There's a sobering story on the front page of the FT. The paper has replicated the models of the OBR, and it's not pretty stuff: there's a black hole of over £20 billion in the public finances because, even if the economy is going gangbusters, the capacity for future economic growth has declined. Twelve days until budget day, it's news that George Osborne could have done without and makes it more difficult for the Conservatives to eliminate the deficit by spending cuts alone while committing to completely protecting some departments. But it should hardly be welcomed by Labour either. The top of the party is debating whether to be radical in its manifesto, believing that it still has to convince voters that it represents genuine change and, as a Shadow Cabinet member puts it, "We will not lose the election by being too Left wing", or "shrink the offer" and not be too ambitious. The OBR's news may make a radical pitch more difficult, not least by exposing as a delusion that austerity can be completed simply by squeezing the rich and scrapping Winter Fuel Allowance for the richest 5% of pensioners. And, if Ed Miliband does become PM, is Labour ready for the hard choices that will have to be faced in office?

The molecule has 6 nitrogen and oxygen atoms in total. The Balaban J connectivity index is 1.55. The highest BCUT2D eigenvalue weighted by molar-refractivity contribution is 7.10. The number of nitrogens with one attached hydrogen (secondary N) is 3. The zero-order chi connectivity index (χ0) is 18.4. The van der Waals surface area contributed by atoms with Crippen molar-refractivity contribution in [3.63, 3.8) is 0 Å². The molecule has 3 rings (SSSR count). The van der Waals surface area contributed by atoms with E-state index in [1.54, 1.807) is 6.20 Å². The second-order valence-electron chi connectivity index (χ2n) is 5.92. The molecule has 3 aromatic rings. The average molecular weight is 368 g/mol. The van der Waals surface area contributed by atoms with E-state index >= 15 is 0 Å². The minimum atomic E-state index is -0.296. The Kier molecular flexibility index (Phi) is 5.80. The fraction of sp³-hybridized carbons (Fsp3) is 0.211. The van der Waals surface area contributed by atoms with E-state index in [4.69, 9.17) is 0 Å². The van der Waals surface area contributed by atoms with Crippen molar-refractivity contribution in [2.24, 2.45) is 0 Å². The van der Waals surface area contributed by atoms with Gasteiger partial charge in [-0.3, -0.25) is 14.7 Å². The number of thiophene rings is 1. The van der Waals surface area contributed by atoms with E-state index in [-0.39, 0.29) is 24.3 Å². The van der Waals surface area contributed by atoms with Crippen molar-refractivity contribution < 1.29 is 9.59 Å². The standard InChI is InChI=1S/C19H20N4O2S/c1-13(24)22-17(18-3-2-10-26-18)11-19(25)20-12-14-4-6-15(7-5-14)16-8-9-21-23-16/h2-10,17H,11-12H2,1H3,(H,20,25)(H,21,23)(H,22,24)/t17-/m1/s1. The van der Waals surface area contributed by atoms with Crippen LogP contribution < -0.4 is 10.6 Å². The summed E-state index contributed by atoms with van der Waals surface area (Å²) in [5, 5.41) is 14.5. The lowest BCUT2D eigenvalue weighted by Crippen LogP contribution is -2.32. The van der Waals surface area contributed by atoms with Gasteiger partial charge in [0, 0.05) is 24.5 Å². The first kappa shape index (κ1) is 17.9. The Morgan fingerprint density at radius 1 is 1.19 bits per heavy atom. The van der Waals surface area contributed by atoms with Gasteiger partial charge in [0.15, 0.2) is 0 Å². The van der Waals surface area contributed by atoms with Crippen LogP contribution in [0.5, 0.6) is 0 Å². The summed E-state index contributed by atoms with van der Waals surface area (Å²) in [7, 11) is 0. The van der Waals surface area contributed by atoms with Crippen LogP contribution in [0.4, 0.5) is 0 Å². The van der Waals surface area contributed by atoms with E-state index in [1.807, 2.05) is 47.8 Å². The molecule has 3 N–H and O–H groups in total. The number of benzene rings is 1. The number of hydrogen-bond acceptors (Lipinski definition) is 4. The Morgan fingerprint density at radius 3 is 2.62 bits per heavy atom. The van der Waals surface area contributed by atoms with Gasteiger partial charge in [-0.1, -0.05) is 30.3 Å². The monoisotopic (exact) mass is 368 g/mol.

A common refrain among MPs at the moment is : "there's nothing going on in here". Members arrive in Westminster on Monday night or even Tuesday morning, and are gone by Thursday afternoon. To the shadow Commons leader Angela Eagle, this all shows that the Government is "clapped-out" and has "run out of steam". Oliver Letwin is trying to counter that view; he said yesterday that the last Queen's Speech, scheduled for June 3, would include "a very full, very serious" list of legislation. A tax-free childcare scheme will be central to the programme; pensions will be overhauled; and the Recall Bill, long assumed to have died a slow death, will be included. Michael Gove has been praised by supporters of recall as its big champion in the Cabinet.

Robert Halfon sticks it to Ukip in an interview with The House magazine. The Conservatives' favourite backbencher says that Ukip has done the Tories an "enormous favour" by "cleansing" the party of members with distasteful views. Mr Halfon doesn't hold back: "To me there are two kinds of UKIP - the Godfrey Bloom guy who's like a cross between Sid James and Bernard Manning, and then there's a much more sinister element, like the MEP who said every Muslim has got to sign a declaration of non-violence, which to me is literally akin to the Nazis saying Jews should wear a yellow star." Is this a new sign that the Conservatives are attacking Ukip head on? And, more pertinently, does the intervention make 'Tory defectors' who now support Ukip any more likely to return to the fold?